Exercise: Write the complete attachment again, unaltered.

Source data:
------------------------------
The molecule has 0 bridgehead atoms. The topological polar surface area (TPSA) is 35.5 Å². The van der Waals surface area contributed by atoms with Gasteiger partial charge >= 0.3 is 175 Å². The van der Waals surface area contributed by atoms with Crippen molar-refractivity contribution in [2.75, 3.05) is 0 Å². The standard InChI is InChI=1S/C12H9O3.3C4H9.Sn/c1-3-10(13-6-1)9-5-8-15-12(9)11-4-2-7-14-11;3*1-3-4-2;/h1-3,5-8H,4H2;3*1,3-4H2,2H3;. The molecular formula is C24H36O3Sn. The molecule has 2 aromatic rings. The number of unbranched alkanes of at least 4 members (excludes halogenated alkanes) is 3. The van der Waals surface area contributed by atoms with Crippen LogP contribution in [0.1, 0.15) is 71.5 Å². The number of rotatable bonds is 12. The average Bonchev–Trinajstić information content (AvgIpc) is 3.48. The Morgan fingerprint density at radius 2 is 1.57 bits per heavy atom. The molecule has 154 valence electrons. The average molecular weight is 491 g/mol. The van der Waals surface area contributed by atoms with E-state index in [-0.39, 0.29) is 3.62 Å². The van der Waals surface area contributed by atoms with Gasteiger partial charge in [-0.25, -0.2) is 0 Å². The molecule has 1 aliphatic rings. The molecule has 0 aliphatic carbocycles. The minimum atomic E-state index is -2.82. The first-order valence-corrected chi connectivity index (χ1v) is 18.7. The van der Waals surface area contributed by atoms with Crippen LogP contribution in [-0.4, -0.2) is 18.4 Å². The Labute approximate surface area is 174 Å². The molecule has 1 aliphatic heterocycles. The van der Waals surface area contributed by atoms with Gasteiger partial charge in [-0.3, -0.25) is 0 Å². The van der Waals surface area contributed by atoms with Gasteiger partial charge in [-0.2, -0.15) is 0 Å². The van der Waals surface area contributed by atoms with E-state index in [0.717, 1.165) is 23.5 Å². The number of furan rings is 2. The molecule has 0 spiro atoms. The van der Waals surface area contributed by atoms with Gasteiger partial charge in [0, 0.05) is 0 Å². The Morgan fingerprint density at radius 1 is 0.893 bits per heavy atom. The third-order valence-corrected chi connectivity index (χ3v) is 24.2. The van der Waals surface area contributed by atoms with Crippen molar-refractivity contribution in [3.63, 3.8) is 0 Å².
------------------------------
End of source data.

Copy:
The molecule has 0 bridgehead atoms. The topological polar surface area (TPSA) is 35.5 Å². The van der Waals surface area contributed by atoms with Gasteiger partial charge >= 0.3 is 175 Å². The van der Waals surface area contributed by atoms with Crippen molar-refractivity contribution in [2.75, 3.05) is 0 Å². The standard InChI is InChI=1S/C12H9O3.3C4H9.Sn/c1-3-10(13-6-1)9-5-8-15-12(9)11-4-2-7-14-11;3*1-3-4-2;/h1-3,5-8H,4H2;3*1,3-4H2,2H3;. The molecular formula is C24H36O3Sn. The molecule has 2 aromatic rings. The number of unbranched alkanes of at least 4 members (excludes halogenated alkanes) is 3. The van der Waals surface area contributed by atoms with Crippen LogP contribution in [0.1, 0.15) is 71.5 Å². The number of rotatable bonds is 12. The average Bonchev–Trinajstić information content (AvgIpc) is 3.48. The Morgan fingerprint density at radius 2 is 1.57 bits per heavy atom. The molecule has 154 valence electrons. The average molecular weight is 491 g/mol. The van der Waals surface area contributed by atoms with E-state index in [-0.39, 0.29) is 3.62 Å². The van der Waals surface area contributed by atoms with Gasteiger partial charge in [-0.25, -0.2) is 0 Å². The molecule has 1 aliphatic rings. The molecule has 0 aliphatic carbocycles. The minimum atomic E-state index is -2.82. The first-order valence-corrected chi connectivity index (χ1v) is 18.7. The van der Waals surface area contributed by atoms with Crippen LogP contribution in [-0.4, -0.2) is 18.4 Å². The Labute approximate surface area is 174 Å². The molecule has 1 aliphatic heterocycles. The van der Waals surface area contributed by atoms with Gasteiger partial charge in [-0.3, -0.25) is 0 Å². The van der Waals surface area contributed by atoms with Gasteiger partial charge in [-0.2, -0.15) is 0 Å². The van der Waals surface area contributed by atoms with E-state index in [0.717, 1.165) is 23.5 Å². The number of furan rings is 2. The molecule has 0 spiro atoms. The van der Waals surface area contributed by atoms with Gasteiger partial charge in [0, 0.05) is 0 Å². The Morgan fingerprint density at radius 1 is 0.893 bits per heavy atom. The third-order valence-corrected chi connectivity index (χ3v) is 24.2. The van der Waals surface area contributed by atoms with Crippen molar-refractivity contribution in [3.63, 3.8) is 0 Å².